4. Try to remind yourself to do this whenever you realise you’re having these thoughts.

Be kind to yourself

Another good strategy is to consider what you would say to a good friend if they were having the thoughts you are having. This is because we often talk more harshly to ourselves than we do to our friends.

You could also try simple free online therapy for mums or mindfulness to help improve your mental wellbeing. Often it is not possible to completely remove or replace unhelpful thoughts. But you can learn ways to live with them or soften them slightly, without reacting to them.

It may also help to remind yourself that you are not alone. Most pregnant women and new mums will be having similar thoughts to you at the moment. That’s because everyone’s plans for their pregnancy, labour, delivery and early days with their baby are likely to have changed in some way because of the coronavirus pandemic.

Finally, some good things, some real silver linings, may have come out of this extraordinary time. If that’s the case, enjoy and cherish them. However, if you feel like there are no positives, don’t worry. Just be as kind to yourself as possible.

Read more tips on dealing with anxiety and low mood

Small steps can make a big difference

If you are feeling anxious and / or have low mood, this can seem overwhelming at times. However, if there’s something you know you can do to alleviate these feelings a little bit, no matter how small, it can often help and make things more bearable.

So if you feel up to it, try to think of things you can realistically change or do to make you feel less worried or upset. If this requires help, try your best to ask for this help, whether it’s from someone you live with, a person you can contact, or an organisation that can offer support.

If you do try to change or do something but find it too difficult, don’t worry. Simply move on to the next thing on your list and attempt that instead. Any small wins you achieve, no matter how trivial they may seem, will be worth the effort.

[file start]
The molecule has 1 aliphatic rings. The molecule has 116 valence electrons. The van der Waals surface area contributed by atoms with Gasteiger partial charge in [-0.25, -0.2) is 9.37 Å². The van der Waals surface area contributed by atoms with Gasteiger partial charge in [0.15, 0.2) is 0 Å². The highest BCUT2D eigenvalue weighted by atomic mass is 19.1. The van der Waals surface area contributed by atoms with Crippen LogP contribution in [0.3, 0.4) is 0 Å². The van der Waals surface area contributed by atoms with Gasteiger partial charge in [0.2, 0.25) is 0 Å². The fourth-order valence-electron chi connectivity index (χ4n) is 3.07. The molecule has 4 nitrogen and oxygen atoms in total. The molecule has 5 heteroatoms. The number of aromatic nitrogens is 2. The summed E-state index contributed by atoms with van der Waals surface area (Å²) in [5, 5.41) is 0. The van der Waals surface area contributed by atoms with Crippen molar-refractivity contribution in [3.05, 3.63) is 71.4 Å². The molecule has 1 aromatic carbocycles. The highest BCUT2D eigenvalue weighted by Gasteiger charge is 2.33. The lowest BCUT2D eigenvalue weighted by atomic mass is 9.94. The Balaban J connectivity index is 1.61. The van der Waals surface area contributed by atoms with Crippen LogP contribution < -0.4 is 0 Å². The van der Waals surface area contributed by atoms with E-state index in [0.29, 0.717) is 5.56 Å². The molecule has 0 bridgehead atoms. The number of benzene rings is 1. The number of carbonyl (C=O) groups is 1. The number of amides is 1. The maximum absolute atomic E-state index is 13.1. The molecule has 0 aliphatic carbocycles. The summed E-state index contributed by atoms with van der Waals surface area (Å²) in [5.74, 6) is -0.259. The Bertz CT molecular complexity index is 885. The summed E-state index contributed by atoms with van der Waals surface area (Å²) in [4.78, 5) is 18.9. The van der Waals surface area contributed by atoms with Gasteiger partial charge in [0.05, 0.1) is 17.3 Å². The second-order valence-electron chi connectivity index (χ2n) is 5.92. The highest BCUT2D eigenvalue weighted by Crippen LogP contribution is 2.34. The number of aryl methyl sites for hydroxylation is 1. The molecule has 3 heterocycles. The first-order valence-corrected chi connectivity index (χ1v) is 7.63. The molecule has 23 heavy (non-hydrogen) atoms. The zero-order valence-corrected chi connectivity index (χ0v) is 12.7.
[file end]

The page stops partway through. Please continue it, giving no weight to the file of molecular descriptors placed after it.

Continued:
Try to look after your physical health to boost your mental health

Some of the ways pregnant women and new mums can improve their overall health to help improve their mental health are:

3) Being with your baby

What your baby needs most is you. It’s a scientific fact that your face is the most interesting thing in the world to your baby. Also, in the first year or two, your baby will learn faster than at any other time in its life. And even during your pregnancy your baby can sense and learn from what is happening in the outside world and how you’re feeling.

Therefore, simply being with your baby and involving it in your daily activities is enough. You don’t need to worry if you can’t or don’t want to go out a lot, or you can’t meet with others.

It’s also important to remember to take breaks when you can and be kind to yourself, which will in turn benefit your baby.

4) Focus on information you can trust

The constant flow of news and social media can make us all feel a little overwhelmed. This potential excess of information may be causing you additional worry and anxiety.

If you feel overwhelmed try to only access the information you and your family need to stay informed. This could involve you setting specific times to go online to seek information, or only watching certain news programmes.

It may also help if you only access information from reliable sources. To help you do this, we have provided the following links:

See MMHA members who can help

5) It's OK to ask for help and support

There are times in all our lives when we need the help and support of other people. If you need help with your mental health right now, try not to be worried or afraid about asking for that support and making good use of it.

Talk to your partner or a family member or friend (or a support organisation) about how you’re feeling to engage their support. There will always be times in the future when you can pay back kindness shown to you.

Expert help is available

Doctors, midwives and health visitors are ready to support you if you need help with your mental health.

Worried you or a loved one are unwell? Find out what to do >